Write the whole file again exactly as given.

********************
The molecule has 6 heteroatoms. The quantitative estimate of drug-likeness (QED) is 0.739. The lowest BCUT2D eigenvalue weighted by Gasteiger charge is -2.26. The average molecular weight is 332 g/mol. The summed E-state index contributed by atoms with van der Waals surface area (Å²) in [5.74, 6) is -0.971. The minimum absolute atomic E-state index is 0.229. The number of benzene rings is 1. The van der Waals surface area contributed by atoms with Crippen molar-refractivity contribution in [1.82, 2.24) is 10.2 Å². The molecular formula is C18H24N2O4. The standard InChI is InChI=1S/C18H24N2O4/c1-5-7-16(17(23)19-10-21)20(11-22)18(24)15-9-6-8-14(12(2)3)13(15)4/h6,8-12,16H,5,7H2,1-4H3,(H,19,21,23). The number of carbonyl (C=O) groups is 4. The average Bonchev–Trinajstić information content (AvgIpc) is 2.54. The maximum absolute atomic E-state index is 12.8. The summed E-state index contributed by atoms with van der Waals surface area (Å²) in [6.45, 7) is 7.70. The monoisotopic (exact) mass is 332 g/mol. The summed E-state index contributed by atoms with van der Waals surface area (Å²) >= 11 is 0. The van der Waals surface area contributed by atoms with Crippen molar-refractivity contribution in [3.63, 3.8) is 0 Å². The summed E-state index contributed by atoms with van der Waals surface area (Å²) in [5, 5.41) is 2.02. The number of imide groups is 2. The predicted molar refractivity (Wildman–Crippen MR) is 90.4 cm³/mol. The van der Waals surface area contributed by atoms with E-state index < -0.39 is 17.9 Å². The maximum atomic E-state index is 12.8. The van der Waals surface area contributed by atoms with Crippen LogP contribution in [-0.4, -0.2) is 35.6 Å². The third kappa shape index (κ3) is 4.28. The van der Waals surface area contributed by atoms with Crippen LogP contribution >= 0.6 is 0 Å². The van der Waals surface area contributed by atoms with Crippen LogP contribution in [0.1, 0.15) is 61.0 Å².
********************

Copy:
The molecule has 6 heteroatoms. The quantitative estimate of drug-likeness (QED) is 0.739. The lowest BCUT2D eigenvalue weighted by Gasteiger charge is -2.26. The average molecular weight is 332 g/mol. The summed E-state index contributed by atoms with van der Waals surface area (Å²) in [5.74, 6) is -0.971. The minimum absolute atomic E-state index is 0.229. The number of benzene rings is 1. The van der Waals surface area contributed by atoms with Crippen molar-refractivity contribution in [1.82, 2.24) is 10.2 Å². The molecular formula is C18H24N2O4. The standard InChI is InChI=1S/C18H24N2O4/c1-5-7-16(17(23)19-10-21)20(11-22)18(24)15-9-6-8-14(12(2)3)13(15)4/h6,8-12,16H,5,7H2,1-4H3,(H,19,21,23). The number of carbonyl (C=O) groups is 4. The average Bonchev–Trinajstić information content (AvgIpc) is 2.54. The maximum absolute atomic E-state index is 12.8. The summed E-state index contributed by atoms with van der Waals surface area (Å²) in [6.45, 7) is 7.70. The monoisotopic (exact) mass is 332 g/mol. The summed E-state index contributed by atoms with van der Waals surface area (Å²) >= 11 is 0. The van der Waals surface area contributed by atoms with Crippen molar-refractivity contribution in [3.63, 3.8) is 0 Å². The summed E-state index contributed by atoms with van der Waals surface area (Å²) in [5, 5.41) is 2.02. The number of imide groups is 2. The predicted molar refractivity (Wildman–Crippen MR) is 90.4 cm³/mol. The van der Waals surface area contributed by atoms with E-state index < -0.39 is 17.9 Å². The maximum atomic E-state index is 12.8. The van der Waals surface area contributed by atoms with Crippen LogP contribution in [-0.4, -0.2) is 35.6 Å². The third kappa shape index (κ3) is 4.28. The van der Waals surface area contributed by atoms with Crippen LogP contribution >= 0.6 is 0 Å². The van der Waals surface area contributed by atoms with Crippen LogP contribution in [0.1, 0.15) is 61.0 Å².